Editor's Note: The article authors make a very compelling point - how can America create the next generation of technology if we no longer have the core technological base? Those who say that America is hostile to manufacturing forget the many companies that are based here (Even in tax-heavy states like MA) that do produce a world-class product. Our biggest problem IMHO is that we often lack the will to look more than 6 months ahead when we make business decisions.
(Harvard Business Review) - Today, many people are looking to high technology sectors — like alternative energy — to be the growth engine that revives the U.S. economy and gets it back on track. They're in for a shock. During the boom years, when all seemed well, capabilities that underpin innovation in a wide range of products were continuing to deteriorate.
As my Harvard Business School colleague Willy Shih and I described in "Restoring American Competitiveness," a recent article in the Harvard Business Review, the U.S. has lost or is in the process of losing the ability to manufacture many of the cutting-edge products it invented. These include the batteries that power electric and hybrid cars, light-emitting diodes (LEDs) for the next generation of energy-efficient lighting, critical components of solar panels, advanced displays for mobile phones and new consumer electronics products like Amazon's Kindle e-reader, and many of the carbon fiber components for Boeing's new 787 Dreamliner.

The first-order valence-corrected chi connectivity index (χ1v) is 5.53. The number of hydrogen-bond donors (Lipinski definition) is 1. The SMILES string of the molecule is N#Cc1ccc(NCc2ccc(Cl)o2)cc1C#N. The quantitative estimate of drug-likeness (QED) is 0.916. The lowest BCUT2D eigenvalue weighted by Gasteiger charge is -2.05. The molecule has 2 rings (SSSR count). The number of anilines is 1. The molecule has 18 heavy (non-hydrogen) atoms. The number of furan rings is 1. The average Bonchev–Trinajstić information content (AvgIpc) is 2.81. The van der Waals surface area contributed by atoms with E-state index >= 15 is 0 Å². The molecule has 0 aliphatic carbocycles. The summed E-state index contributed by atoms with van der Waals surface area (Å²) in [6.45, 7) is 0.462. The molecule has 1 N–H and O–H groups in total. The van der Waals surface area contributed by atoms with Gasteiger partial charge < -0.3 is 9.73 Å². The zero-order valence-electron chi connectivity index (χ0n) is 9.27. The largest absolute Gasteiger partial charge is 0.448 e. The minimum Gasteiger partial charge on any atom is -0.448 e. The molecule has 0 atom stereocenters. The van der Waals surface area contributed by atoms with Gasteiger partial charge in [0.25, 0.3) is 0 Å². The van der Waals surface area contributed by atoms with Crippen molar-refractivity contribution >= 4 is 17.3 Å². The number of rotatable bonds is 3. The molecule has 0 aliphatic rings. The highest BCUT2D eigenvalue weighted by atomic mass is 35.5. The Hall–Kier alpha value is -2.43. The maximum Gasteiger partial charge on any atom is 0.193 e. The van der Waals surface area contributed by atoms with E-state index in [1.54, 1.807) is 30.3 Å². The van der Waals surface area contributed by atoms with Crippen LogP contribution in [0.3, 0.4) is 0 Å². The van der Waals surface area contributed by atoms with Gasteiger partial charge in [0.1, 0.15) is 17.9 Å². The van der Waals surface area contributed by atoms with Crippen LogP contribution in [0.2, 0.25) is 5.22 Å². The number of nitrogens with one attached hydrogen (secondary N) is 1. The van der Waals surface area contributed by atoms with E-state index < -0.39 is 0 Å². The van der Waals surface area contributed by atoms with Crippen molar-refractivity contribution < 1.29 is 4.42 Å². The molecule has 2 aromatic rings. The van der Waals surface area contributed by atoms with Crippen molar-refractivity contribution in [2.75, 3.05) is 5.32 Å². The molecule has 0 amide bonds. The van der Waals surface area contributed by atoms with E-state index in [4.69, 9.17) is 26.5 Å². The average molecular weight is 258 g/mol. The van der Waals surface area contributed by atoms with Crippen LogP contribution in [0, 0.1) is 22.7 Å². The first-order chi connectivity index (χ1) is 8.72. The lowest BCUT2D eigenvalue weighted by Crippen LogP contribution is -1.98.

The culprit is the outsourcing of development and manufacturing work to specialists abroad. The result: a damaging deterioration in the collective capabilities that serve high tech. This industrial commons includes not just suppliers of advanced materials, production equipment, and components, but also R&D know-how, advanced process development and engineering skills, and manufacturing competencies.
Making matters even worse is something that has been largely ignored: In addition to undermining the ability of the U.S. to manufacture high tech products, the erosion of the industrial commons has seriously damaged the country's ability to invent new ones.
The prevailing view of the past 25 years has been that the U.S. can thrive as a center of innovation and leave the manufacturing of the products it invents and designs to others. Nothing could be further from the truth.
This logic is predicated on utterly false assumptions about the divisibility of R&D and manufacturing and basic competitive dynamics.
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